It’s election time, so all the party leaders are promising everything to everyone. The latest one from David Cameron is good mobile phone coverage.
According to Mobile News, Cameron told a meeting of chartered accountants: “These things aren’t discussed in some dusty corner of a business park. They are discussed round the Cabinet table with me banging the table.”
He said that he “absolutely guaranteed” the quality of both mobile and fixed broadband speeds.
If he is serious about this, he’ll have to do better than the agreement (PDF) reached last December to cover 90 per cent of the UK, which doesn’t have any obligations on data speeds or voice quality.
What it does specify is that the mobile networks will use -93dBM to plan their radio networks in the UK to provide coverage and the agreement will mean that each MNO will extend its coverage to reach at least 90 per cent of the UK landmass by 2017.
Ministry of Fun Department of Culture, Media and Sport told El Reg: “We want better quality information on mobile coverage made available to consumers, so that they can make an informed choice. That's why each MNO has agreed it will also provide data to Ofcom to enable it to publish an interactive online map, which will allow consumers to check where coverage is available and report to Ofcom areas of poor coverage. We want to focus on the quality of consumer experience and are keen to see Ofcom press ahead with this work.”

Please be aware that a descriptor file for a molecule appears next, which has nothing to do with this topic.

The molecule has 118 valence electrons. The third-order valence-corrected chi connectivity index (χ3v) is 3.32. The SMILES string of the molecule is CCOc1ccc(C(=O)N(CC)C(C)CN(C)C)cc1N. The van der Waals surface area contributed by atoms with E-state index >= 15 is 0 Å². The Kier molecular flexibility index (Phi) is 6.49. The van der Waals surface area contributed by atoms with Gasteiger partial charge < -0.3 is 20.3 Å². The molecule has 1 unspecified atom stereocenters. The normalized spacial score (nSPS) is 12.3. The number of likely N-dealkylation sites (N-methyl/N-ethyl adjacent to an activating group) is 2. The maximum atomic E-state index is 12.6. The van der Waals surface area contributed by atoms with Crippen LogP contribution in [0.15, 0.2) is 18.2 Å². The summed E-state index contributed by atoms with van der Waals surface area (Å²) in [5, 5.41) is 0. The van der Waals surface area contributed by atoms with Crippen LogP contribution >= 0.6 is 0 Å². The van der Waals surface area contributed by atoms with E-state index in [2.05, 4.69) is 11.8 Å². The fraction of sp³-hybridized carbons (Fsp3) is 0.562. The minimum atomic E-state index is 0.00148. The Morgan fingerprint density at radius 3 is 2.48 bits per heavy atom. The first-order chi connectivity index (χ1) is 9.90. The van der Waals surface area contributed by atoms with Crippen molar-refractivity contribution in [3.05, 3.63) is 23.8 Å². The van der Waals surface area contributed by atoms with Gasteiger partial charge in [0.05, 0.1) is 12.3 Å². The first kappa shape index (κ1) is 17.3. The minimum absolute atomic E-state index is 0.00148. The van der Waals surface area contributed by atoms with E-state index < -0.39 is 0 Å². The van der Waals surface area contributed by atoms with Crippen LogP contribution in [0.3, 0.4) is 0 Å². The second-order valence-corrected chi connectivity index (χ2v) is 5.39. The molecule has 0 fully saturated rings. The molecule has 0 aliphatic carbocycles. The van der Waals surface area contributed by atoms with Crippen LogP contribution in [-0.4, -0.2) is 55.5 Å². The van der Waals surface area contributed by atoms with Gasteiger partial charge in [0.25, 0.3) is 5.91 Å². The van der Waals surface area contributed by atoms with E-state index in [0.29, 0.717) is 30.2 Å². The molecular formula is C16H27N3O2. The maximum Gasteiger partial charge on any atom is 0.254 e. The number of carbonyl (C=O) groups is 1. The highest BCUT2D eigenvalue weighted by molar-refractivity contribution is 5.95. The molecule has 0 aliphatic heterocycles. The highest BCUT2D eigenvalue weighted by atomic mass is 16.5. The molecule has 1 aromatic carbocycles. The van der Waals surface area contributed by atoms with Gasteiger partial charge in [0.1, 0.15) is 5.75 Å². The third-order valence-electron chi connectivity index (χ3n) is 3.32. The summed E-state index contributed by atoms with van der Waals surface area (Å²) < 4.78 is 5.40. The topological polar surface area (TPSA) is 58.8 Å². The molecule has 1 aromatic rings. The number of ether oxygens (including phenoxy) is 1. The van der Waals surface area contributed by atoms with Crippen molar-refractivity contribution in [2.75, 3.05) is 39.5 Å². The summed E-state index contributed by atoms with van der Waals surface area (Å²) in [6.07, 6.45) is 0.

Cameron, who was launching the Conservative “manifesto for business” at the Chartered Accountants Hall, said: “You may be driving along an A-road and suddenly you lose your signal. You might lose your customer. You might lose that vital order. So the mobile project, to make sure that we deal with the not-spots in our country, is absolutely vital”.
But it's clearly not vital enough for the Conservative-led government to have done its bit so far. In the December agreement, UK.gov promised to look at both licence fees and planning permission. The “look at” turned out to be a cack-handed attempt to force through planning legislation – which failed – followed by it kicking both promises into the long grass with consultations. The licence fee consultation closed on April 17th but Ofcom told us that it doesn’t expect to have sorted through the heavily technical submissions until “mid-summer”. However, the recommendations in the report did heavily lean towards not changing the massive price hike.
Similarly, UKIP leader Nigel Farage told The Register that both net neutrality and mobile coverage was "very important". On the topic of mobile coverage, he told your correspondent: "Yes, we really must do something about mobile phones".
If Cameron is to come good on his “absolutely guaranteed” level of coverage, he’ll need to reduce the problems applicants currently face with regards to planning permission and antenna height. However, the scuttlebutt is that this won’t happen. ®